KXL: Ground Zero

The battleground for the proposed tar sands oil pipeline may be in Congress, but it’s Canada’s First Nations who are going to get hurt.

January 12, 2015

Despite a promised veto from President Obama, the House passed a bill on Friday to authorize the proposed Keystone XL tar sands oil pipeline. As Republicans and Democrats battle out the climate and economic consequences in Washington, the concerns of First Nations members 2,000 miles to the northwest—whose health and livelihoods would be severely compromised by increased tar sands production—seem largely forgotten.

The pipeline would bring more open-pit mining, refining, and toxic tailing ponds to Alberta’s boreal forests, a place that the Athabasca Chipewyan and Fort McKay First Nations have called home for millennia. The Athabasca River watershed is a region of unrivaled beauty, but in this short video, local residents reveal how massive amounts of pollution from mining operations are contaminating its land, water, and people. Studies have shown that every day, millions of gallons of poisonous waste leak from tailings ponds into the Athabasca, a waterway that flows right through these First Nations communities.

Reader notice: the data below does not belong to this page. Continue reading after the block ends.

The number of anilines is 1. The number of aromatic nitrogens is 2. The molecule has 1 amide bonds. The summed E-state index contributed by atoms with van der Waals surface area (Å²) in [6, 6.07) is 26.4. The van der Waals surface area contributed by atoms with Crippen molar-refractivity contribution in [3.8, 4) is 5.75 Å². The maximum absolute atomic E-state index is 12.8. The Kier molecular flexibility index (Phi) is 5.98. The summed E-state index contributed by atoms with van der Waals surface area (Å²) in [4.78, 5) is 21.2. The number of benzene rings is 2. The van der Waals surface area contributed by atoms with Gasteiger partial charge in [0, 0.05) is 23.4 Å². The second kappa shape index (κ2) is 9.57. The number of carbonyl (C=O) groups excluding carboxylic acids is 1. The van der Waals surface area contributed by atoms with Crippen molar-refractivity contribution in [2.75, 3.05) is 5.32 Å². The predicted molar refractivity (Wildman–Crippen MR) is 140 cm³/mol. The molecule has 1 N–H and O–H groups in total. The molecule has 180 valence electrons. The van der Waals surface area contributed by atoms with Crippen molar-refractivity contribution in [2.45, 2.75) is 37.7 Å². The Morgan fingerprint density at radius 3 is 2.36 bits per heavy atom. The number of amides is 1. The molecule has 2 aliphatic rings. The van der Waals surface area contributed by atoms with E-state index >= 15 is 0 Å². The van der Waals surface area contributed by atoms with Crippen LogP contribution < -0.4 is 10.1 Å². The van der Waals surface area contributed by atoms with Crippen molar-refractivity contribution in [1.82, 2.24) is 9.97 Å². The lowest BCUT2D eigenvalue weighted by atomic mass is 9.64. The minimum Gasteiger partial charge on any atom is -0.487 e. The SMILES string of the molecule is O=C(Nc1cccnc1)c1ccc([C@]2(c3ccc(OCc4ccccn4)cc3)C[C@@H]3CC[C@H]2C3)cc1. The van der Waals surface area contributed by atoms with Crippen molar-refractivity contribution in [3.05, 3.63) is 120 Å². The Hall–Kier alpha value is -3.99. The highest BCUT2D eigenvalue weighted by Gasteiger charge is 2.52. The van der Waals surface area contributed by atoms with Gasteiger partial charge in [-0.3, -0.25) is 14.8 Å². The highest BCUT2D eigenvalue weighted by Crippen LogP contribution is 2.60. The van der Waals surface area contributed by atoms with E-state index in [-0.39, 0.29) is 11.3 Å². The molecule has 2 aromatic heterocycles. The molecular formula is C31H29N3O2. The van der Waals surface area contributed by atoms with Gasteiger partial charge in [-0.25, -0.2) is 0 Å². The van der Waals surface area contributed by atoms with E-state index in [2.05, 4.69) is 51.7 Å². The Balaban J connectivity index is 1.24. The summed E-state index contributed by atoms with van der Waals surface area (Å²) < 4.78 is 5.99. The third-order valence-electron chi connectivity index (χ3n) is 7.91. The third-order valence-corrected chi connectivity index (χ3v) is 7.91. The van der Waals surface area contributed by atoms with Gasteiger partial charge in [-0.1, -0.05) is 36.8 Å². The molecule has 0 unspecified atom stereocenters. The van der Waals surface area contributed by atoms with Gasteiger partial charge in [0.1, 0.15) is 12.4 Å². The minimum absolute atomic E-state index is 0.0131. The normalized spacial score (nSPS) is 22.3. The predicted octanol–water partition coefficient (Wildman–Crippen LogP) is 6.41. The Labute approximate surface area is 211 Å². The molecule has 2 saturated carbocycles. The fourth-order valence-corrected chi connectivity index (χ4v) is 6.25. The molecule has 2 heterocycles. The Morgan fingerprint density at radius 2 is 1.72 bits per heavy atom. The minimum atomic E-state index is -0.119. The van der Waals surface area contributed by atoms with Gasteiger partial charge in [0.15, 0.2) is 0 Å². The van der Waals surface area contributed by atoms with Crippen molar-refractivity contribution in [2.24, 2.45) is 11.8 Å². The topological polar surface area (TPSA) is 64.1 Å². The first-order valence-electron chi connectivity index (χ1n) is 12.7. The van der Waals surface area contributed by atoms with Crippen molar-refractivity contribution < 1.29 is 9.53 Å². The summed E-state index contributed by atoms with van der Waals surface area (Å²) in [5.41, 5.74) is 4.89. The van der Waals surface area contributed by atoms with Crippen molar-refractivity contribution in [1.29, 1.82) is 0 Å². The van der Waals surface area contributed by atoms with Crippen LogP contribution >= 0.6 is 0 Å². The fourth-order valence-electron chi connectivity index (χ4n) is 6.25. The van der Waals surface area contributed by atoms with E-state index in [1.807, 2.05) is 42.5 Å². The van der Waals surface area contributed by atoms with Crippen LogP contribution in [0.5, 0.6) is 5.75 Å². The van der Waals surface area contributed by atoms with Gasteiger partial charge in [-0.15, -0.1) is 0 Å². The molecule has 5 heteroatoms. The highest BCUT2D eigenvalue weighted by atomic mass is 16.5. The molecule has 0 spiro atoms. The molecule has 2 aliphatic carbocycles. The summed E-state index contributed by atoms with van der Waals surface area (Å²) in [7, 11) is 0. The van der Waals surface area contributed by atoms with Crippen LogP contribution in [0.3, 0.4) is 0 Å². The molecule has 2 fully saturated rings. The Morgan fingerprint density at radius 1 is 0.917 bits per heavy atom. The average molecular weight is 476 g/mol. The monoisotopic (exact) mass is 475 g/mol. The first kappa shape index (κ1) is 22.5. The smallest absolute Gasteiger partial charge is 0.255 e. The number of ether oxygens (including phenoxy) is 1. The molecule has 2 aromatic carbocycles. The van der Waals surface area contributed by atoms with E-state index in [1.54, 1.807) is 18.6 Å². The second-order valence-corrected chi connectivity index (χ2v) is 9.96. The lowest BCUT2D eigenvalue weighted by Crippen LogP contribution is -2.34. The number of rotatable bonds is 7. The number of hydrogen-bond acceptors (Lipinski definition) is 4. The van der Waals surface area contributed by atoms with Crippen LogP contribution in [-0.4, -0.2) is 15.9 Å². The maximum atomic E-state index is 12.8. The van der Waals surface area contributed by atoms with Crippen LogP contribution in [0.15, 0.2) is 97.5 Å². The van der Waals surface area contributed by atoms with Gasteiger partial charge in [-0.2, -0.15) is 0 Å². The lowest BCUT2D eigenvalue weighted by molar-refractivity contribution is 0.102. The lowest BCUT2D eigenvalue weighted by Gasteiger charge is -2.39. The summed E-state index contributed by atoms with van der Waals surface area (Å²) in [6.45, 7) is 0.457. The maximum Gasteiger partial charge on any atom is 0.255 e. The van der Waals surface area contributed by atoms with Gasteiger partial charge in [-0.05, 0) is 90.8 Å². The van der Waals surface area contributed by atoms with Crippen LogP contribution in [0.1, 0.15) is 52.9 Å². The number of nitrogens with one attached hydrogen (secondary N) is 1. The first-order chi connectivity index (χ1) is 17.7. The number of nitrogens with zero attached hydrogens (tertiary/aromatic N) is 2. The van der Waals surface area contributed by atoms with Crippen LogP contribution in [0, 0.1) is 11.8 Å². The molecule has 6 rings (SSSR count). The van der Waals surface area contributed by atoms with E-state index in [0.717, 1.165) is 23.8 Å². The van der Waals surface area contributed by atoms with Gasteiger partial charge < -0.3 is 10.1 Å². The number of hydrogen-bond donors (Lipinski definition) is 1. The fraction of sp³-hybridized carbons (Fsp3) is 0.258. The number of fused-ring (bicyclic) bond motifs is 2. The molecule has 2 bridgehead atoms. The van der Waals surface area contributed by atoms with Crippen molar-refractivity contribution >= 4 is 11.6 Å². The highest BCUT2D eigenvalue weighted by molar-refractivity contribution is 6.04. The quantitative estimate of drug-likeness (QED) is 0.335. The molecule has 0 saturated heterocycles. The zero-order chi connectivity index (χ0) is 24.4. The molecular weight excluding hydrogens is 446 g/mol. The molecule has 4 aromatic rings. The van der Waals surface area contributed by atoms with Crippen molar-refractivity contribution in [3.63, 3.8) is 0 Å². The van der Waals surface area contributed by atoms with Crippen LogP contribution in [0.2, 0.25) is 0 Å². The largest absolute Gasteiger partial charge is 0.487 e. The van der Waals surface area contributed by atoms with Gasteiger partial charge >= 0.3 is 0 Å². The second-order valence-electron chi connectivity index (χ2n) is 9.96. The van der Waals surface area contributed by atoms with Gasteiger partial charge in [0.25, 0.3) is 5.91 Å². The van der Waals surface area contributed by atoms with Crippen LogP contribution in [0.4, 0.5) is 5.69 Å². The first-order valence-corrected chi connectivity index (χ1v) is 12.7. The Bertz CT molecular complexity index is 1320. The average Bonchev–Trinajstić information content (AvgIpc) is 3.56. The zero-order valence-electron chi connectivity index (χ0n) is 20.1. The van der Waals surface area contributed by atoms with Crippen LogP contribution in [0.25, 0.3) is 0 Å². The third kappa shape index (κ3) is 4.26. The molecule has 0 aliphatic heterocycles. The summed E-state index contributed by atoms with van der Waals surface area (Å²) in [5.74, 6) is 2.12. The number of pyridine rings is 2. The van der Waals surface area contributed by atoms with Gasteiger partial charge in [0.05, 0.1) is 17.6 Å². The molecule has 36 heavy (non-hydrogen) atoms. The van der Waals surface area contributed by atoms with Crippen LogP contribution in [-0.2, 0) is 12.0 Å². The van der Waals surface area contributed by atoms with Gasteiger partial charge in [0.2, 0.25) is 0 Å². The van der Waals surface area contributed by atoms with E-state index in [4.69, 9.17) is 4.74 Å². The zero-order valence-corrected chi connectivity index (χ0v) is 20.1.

The dirty, low-quality crude coming out of the tar sands will affect the world with its carbon emissions. But we should keep in mind that its impact will hit in Alberta first—and hit hard. 

onEarth provides reporting and analysis about environmental science, policy, and culture. All opinions expressed are those of the authors and do not necessarily reflect the policies or positions of NRDC. Learn more or follow us on Facebook and Twitter.

Join Us

When you sign up you'll become a member of NRDC's Activist Network. We will keep you informed with the latest alerts and progress reports.